Interesting discussion on this crash. One of the QCB Board Members contacted me around 8am to tell me about the crash... a few minutes later he said the fellow had died. The crash site is a few miles from my home and he indicated police were still on scene, so I grabbed my camera gear, hopped on the Big Bike and rode down. I was able to shoot a number of pix from behind the police tape... later in the day, a few of us returned to the scene to place some flowers and look at the total scene. I didn't measure it off but the total distance of police paint [orange] was at least 50 yards. Most of the orange paint was right around the white line or to the right of the white line. I'm drafting a blog post on my ohiobikelawyer.com page which will probably go up later tonight or tomorrow for sure with additional photos.
Some "facts" and factors, from what I've been able to figure out or read about
1. Crash was around 615 am - so lights legally required. It appears the rider had lights but we're waiting for the official police report. Also, in addition to pre-dawn light, there were two large streetlights in the area which would have spread large cones of light at the scene of the impact. If the cyclist did NOT have lights I think we would have heard about it -
2. This is an extremely well used area of town for cycling. My understanding is that the motorist was on his way to work and probably drove this every day. If so, he would know that cyclists use this stretch of roadway in the early hours. Not that this is any type of excuse or cause, it just a factor that would make it difficult to believe that the motorist would not be reasonably expecting folks to be riding that early.
3. Handicapped plates- I noted the same thing at the scene and discussed it with the newspaper photographer and one of the cops. No one knew anything... later that day, when we were there laying flowers, a guy jogged by. He said he worked with the motorist. Somebody asked about the plates, and the guy said the motorist had some sort of leg issues - no "impairment" from a driving perspective he felt.
4. What happened? To me, just looking at the scene, it appears that the motorist "didn't see" the bike/rider and just ran the guy down from behind. Speed differential had to be pretty big, I think, given the damage to the car and that fact that it killed the rider... from one news story I read, the rider was a big guy, like 6'2" - It appeared to me that he slid up the hood, hit the windshield with body and snapped his head back onto the roof, near the point where the three roof lines come together... a very strong point on the roof. You can see the indentation on the roof where his head clearly hit. There were "gouge" marks on the pavement which were highlighted by the orange paint - these were to the right of the white line. it appeared to me, from the marks and paint, that the point of impact was likely very very close to the white line, if not to the right of it...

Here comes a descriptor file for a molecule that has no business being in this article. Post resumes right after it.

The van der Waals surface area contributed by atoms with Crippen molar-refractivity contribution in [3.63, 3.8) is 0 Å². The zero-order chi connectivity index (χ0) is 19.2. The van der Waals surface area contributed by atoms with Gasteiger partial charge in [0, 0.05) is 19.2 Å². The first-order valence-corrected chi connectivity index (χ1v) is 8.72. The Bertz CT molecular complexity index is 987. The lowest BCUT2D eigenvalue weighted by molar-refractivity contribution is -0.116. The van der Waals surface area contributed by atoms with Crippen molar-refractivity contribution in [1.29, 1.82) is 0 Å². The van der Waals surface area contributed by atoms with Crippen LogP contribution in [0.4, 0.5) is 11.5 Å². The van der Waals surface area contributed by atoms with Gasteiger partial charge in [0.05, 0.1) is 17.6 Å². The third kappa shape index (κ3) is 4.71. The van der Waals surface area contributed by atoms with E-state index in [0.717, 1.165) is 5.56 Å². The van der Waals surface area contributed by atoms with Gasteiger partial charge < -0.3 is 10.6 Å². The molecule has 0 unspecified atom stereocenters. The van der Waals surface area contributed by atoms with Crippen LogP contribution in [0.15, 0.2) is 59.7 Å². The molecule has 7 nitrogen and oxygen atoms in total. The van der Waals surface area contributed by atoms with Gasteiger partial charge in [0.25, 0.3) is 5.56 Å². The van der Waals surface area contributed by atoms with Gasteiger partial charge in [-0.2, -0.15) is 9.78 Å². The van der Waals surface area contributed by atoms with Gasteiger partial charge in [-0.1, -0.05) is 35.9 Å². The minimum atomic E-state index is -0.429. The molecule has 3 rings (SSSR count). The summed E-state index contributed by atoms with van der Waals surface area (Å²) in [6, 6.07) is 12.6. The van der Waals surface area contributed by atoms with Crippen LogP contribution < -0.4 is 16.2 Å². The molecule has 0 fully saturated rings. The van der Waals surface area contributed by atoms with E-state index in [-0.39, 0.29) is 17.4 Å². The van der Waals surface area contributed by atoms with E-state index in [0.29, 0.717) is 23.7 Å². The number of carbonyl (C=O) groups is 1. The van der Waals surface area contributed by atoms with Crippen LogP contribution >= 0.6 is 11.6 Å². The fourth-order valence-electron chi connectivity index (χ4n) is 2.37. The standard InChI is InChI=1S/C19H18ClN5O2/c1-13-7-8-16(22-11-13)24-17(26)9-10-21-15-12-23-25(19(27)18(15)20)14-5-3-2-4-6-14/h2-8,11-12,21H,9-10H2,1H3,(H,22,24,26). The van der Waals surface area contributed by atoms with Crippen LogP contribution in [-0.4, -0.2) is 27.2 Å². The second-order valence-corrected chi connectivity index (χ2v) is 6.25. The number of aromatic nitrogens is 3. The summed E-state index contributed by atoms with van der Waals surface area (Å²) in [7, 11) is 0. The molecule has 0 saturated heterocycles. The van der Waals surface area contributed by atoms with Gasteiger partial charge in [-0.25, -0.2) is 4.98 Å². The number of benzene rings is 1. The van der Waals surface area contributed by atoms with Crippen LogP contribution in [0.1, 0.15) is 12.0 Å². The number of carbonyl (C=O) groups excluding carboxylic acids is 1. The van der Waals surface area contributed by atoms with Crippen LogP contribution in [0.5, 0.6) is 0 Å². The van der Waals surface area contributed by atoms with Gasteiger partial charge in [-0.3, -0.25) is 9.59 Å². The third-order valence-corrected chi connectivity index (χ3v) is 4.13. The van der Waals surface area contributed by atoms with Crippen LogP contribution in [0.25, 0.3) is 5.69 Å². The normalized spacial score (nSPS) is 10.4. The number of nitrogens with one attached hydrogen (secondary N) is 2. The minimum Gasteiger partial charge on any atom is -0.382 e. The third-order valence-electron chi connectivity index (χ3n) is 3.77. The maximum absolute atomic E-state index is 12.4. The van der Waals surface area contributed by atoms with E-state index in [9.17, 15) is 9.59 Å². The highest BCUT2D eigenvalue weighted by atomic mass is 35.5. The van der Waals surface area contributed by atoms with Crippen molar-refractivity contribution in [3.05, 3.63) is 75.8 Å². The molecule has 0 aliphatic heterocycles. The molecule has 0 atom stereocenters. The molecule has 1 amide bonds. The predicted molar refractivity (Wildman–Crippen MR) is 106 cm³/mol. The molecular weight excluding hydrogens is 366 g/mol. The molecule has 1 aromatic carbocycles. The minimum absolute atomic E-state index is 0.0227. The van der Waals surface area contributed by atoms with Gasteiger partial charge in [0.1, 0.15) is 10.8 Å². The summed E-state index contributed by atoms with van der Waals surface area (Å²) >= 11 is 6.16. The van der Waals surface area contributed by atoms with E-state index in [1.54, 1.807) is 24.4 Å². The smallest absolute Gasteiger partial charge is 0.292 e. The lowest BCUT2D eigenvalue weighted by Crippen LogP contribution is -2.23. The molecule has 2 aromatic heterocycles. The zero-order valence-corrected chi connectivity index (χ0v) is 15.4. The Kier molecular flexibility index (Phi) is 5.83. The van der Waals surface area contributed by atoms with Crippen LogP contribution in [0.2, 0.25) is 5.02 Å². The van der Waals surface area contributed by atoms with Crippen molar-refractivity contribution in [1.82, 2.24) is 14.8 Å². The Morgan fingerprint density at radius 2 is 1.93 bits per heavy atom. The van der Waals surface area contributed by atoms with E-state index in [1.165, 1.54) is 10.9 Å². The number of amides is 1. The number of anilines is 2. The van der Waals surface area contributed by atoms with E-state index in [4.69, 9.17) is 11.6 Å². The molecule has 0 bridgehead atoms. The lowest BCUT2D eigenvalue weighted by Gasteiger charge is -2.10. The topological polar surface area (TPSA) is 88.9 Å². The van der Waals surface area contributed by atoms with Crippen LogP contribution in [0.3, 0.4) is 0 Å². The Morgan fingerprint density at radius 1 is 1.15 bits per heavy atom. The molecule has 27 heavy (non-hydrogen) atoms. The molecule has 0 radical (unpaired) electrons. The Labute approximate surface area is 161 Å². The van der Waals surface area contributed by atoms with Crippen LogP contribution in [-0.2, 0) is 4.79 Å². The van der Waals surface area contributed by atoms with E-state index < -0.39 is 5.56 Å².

5. Someone asked about the double yellow line - in 2006 we [Ohio Bicycle Federation] got many amendments passed relating to cycling. One was a change which permitted motorists to cross the double yellow under a particular set of circumstances, the key one being that the vehicle being passed was going half the speed limit or slower...
Hope that helps - I'll be posting a lot on this crash. CPD had its fancy CSI truck there with the super duper high def camera so there should be some interesting data to look at some day.
Originally Posted by Kurt Erlenbach
A few points. First, I made a mistake by pointing out the handicapped plate (though some of you certainly would have picked up on it yourselves). There is no evidence that this driver is handicapped, or if he is, whether the handicap contributed to the crash. Second, it apparently was early dawn and foggy at the time of the crash and while it probably was light enough to see if you were, say, jogging on the trail, it would have been neither safe nor legal to bike without lights. It is unclear whether Mr. Gast's lights were on, but I'd bet they were. Third, we all make mistakes while driving. 99+% of the time, nothing happens. For most of the remaining 1%, the result is bent sheet metal, maybe some whiplash, and a ticket. In only a tiny fraction of those mistakes is someone seriously hurt or killed. Whenever I get all high and mighty about bad drivers, I try to imagine how I would feel if one of my children were the driver. That tempers my judgment. Finally, crashes like this should keep no one from cycling, any more than a fatal car crash in the news should keep anyone from driving. This should be a learning experience for all of us, both in how we drive and how we ride. We can change what we ourselves do - we cannot change what others do, at least not by much. I've learned a lot from A&S about how to ride more safely and how to drive more safely. The best way to honor Mr. Gast is by learning from his death.